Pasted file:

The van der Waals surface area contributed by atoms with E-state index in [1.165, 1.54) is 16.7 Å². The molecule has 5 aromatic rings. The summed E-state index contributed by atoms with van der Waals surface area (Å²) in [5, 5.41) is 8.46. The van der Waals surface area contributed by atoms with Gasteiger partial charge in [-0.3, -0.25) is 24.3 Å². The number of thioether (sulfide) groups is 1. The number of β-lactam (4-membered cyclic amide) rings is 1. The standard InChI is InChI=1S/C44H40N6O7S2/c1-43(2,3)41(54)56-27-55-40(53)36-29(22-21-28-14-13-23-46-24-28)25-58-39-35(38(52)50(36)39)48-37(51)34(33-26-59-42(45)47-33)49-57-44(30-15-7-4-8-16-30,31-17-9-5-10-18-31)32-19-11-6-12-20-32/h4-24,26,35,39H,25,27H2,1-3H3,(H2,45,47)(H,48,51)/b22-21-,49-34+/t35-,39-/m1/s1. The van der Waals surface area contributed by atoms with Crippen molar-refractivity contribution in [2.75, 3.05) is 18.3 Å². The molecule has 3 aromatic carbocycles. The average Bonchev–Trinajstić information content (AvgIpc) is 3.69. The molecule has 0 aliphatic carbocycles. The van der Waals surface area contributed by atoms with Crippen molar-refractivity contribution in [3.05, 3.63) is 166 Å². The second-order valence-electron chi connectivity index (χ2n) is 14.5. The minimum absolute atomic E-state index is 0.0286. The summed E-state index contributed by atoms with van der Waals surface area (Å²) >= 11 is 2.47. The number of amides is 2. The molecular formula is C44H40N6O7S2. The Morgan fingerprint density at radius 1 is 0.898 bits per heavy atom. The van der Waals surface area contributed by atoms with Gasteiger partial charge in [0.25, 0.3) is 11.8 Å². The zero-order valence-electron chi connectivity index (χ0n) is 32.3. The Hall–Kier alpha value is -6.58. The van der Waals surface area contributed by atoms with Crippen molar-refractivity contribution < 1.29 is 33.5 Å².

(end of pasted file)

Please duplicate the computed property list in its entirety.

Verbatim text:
The van der Waals surface area contributed by atoms with E-state index in [1.165, 1.54) is 16.7 Å². The molecule has 5 aromatic rings. The summed E-state index contributed by atoms with van der Waals surface area (Å²) in [5, 5.41) is 8.46. The van der Waals surface area contributed by atoms with Gasteiger partial charge in [-0.3, -0.25) is 24.3 Å². The number of thioether (sulfide) groups is 1. The number of β-lactam (4-membered cyclic amide) rings is 1. The standard InChI is InChI=1S/C44H40N6O7S2/c1-43(2,3)41(54)56-27-55-40(53)36-29(22-21-28-14-13-23-46-24-28)25-58-39-35(38(52)50(36)39)48-37(51)34(33-26-59-42(45)47-33)49-57-44(30-15-7-4-8-16-30,31-17-9-5-10-18-31)32-19-11-6-12-20-32/h4-24,26,35,39H,25,27H2,1-3H3,(H2,45,47)(H,48,51)/b22-21-,49-34+/t35-,39-/m1/s1. The van der Waals surface area contributed by atoms with Crippen molar-refractivity contribution in [2.75, 3.05) is 18.3 Å². The molecule has 3 aromatic carbocycles. The average Bonchev–Trinajstić information content (AvgIpc) is 3.69. The molecule has 0 aliphatic carbocycles. The van der Waals surface area contributed by atoms with Crippen molar-refractivity contribution in [3.05, 3.63) is 166 Å². The second-order valence-electron chi connectivity index (χ2n) is 14.5. The minimum absolute atomic E-state index is 0.0286. The summed E-state index contributed by atoms with van der Waals surface area (Å²) >= 11 is 2.47. The number of amides is 2. The molecular formula is C44H40N6O7S2. The Morgan fingerprint density at radius 1 is 0.898 bits per heavy atom. The van der Waals surface area contributed by atoms with Gasteiger partial charge in [0.25, 0.3) is 11.8 Å². The zero-order valence-electron chi connectivity index (χ0n) is 32.3. The Hall–Kier alpha value is -6.58. The van der Waals surface area contributed by atoms with Crippen molar-refractivity contribution < 1.29 is 33.5 Å².